The balance between technique and soul? That's easy really - you have to have the technique in order to express the soul. First learn to play your instrument. Then forget how to play it and just let your soul come through. Easy to say - hard to do. I manage it occasionally.

"I don't want the music to do anything. It's a bit like when Bob Dylan was asked…"where are you taking it next?" "Taking what?" he replied.  Answer: "The whole pop youth culture". What?! Bob really didn't want the whole future of pop youth culture on his shoulders. So, it's not quite the same, but I really don't want people to be affected one way or the other. It's up to them. But if they can find something in the blues to enjoy, then it will always be there for them." (Photo: Freddie King with Killing Floor, London 1969)

Are there any memories from the late great bluesmen Freddie King, Howlin' Wolf, Otis Spann and Arthur "Big Boy" Crudup which you’d like to share with us?

Are there? Many. We were young, eager to learn, didn't drink or do drugs or any of that, so we really soaked up the experience of working with these guys, and I can remember quite a lot. Particularly Freddie King, of course, because I did a total of about fifty gigs with him. The main thing I learned was his total professionalism. His whole day was all about that 45 minutes on stage - he put everything in to it. And during that 45 minutes it was the audience who mattered. He didn't take his eyes off them for a moment - holding them enthralled. That's charisma.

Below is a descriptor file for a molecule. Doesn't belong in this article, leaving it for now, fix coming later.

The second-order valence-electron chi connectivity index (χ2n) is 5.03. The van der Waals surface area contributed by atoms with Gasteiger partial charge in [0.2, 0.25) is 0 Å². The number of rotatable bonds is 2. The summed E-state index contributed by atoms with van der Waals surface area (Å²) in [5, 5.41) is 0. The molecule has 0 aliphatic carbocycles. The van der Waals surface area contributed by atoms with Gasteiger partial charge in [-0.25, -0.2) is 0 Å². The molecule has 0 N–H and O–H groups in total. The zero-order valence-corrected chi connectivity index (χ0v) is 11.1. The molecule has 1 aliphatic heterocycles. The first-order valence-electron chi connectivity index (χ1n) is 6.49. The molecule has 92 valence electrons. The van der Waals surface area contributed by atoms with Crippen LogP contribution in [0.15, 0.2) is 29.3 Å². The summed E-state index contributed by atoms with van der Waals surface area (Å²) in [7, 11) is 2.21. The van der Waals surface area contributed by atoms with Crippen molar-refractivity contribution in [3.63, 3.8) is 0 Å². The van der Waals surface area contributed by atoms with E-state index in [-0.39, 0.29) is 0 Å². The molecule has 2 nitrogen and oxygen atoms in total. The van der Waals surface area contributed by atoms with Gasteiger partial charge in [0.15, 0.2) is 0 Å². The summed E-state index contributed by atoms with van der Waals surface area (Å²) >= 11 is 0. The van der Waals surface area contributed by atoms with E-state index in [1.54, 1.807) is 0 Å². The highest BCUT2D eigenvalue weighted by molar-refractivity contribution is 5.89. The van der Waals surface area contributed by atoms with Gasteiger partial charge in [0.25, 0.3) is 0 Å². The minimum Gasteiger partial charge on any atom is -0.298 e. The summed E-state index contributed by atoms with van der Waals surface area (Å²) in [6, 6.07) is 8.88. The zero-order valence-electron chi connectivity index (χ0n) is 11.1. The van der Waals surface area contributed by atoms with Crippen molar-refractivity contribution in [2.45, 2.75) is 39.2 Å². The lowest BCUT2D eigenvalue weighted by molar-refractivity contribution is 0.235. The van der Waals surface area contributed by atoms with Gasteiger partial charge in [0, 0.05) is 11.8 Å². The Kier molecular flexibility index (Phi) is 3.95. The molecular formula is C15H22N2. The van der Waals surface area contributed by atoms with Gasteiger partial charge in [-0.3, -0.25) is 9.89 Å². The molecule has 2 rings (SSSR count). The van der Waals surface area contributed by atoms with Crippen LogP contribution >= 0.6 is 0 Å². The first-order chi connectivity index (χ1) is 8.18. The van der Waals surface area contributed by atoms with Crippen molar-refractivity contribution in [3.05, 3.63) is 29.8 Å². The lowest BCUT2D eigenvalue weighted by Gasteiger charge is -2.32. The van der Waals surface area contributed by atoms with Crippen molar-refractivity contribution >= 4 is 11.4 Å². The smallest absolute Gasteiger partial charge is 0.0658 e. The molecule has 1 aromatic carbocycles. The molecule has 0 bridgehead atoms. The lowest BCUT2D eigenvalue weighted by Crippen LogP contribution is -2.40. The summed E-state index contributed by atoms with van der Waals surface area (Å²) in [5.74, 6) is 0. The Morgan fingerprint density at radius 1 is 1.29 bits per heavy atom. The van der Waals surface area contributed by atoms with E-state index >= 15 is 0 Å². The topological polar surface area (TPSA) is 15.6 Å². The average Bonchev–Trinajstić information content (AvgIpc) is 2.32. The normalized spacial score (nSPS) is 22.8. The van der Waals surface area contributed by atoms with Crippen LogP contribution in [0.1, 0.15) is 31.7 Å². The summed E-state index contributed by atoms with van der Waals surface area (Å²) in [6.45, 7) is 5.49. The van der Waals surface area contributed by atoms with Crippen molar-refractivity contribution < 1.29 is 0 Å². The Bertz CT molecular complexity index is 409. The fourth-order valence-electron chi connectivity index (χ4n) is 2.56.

Howlin’ Wolf seemed a little fearsome at the time, but I'm sure he wasn't. I would have loved to have had a grown-up conversation with him, but I was, 19? And he was about 50 or something, and he was Howlin' Wolf. What did I have to say? His performances were great of course - the first time I saw him he crawled on stage on all fours. That's a show!

Spann was completely different - really easy going with a couple of women in tow and a bottle of scotch in his pocket. A short life but a merry one. One night we went to a party and he and our pianist Lou Martin both played some stuff on an old piano. Spann, of course, was brilliant, but he also appreciated Lou's playing.